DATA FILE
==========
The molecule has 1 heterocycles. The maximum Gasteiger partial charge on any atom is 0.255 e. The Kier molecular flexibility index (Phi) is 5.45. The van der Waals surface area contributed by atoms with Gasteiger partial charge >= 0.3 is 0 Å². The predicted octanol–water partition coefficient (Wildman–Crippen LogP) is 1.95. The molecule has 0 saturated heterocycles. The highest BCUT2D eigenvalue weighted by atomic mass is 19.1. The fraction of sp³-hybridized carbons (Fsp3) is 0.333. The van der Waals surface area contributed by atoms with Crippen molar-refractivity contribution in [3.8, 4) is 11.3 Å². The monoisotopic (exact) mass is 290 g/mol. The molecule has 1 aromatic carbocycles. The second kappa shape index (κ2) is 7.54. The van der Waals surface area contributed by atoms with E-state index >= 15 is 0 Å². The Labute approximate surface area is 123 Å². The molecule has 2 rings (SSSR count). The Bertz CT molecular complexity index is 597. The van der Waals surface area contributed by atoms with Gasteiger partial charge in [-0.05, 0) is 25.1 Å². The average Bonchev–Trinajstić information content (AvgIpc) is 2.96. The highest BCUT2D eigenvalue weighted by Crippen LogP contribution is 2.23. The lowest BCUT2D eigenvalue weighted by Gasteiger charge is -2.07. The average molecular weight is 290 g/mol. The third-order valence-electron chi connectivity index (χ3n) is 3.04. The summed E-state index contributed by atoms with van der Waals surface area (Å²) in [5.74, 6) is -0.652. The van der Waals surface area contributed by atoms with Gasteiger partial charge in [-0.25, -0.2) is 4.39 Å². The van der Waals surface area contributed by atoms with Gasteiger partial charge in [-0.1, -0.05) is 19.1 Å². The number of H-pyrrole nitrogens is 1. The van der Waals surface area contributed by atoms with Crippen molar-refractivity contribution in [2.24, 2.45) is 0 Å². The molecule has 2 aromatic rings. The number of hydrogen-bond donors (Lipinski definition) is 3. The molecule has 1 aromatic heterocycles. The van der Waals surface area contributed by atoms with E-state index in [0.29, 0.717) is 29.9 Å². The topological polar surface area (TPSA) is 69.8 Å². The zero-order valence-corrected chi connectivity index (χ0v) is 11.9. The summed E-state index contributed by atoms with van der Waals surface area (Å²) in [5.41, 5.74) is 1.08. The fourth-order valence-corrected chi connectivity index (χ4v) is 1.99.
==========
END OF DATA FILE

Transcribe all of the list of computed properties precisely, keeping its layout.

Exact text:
The molecule has 1 heterocycles. The maximum Gasteiger partial charge on any atom is 0.255 e. The Kier molecular flexibility index (Phi) is 5.45. The van der Waals surface area contributed by atoms with Gasteiger partial charge >= 0.3 is 0 Å². The predicted octanol–water partition coefficient (Wildman–Crippen LogP) is 1.95. The molecule has 0 saturated heterocycles. The highest BCUT2D eigenvalue weighted by atomic mass is 19.1. The fraction of sp³-hybridized carbons (Fsp3) is 0.333. The van der Waals surface area contributed by atoms with Crippen molar-refractivity contribution in [3.8, 4) is 11.3 Å². The monoisotopic (exact) mass is 290 g/mol. The molecule has 1 aromatic carbocycles. The second kappa shape index (κ2) is 7.54. The van der Waals surface area contributed by atoms with E-state index >= 15 is 0 Å². The Labute approximate surface area is 123 Å². The molecule has 2 rings (SSSR count). The Bertz CT molecular complexity index is 597. The van der Waals surface area contributed by atoms with Gasteiger partial charge in [-0.05, 0) is 25.1 Å². The average Bonchev–Trinajstić information content (AvgIpc) is 2.96. The highest BCUT2D eigenvalue weighted by Crippen LogP contribution is 2.23. The lowest BCUT2D eigenvalue weighted by Gasteiger charge is -2.07. The average molecular weight is 290 g/mol. The third-order valence-electron chi connectivity index (χ3n) is 3.04. The summed E-state index contributed by atoms with van der Waals surface area (Å²) in [5.74, 6) is -0.652. The van der Waals surface area contributed by atoms with Gasteiger partial charge in [-0.25, -0.2) is 4.39 Å². The van der Waals surface area contributed by atoms with Gasteiger partial charge in [-0.1, -0.05) is 19.1 Å². The number of H-pyrrole nitrogens is 1. The van der Waals surface area contributed by atoms with Crippen molar-refractivity contribution in [2.24, 2.45) is 0 Å². The molecule has 2 aromatic rings. The number of hydrogen-bond donors (Lipinski definition) is 3. The molecule has 1 aromatic heterocycles. The van der Waals surface area contributed by atoms with E-state index in [0.29, 0.717) is 29.9 Å². The topological polar surface area (TPSA) is 69.8 Å². The zero-order valence-corrected chi connectivity index (χ0v) is 11.9. The summed E-state index contributed by atoms with van der Waals surface area (Å²) in [5.41, 5.74) is 1.08. The fourth-order valence-corrected chi connectivity index (χ4v) is 1.99.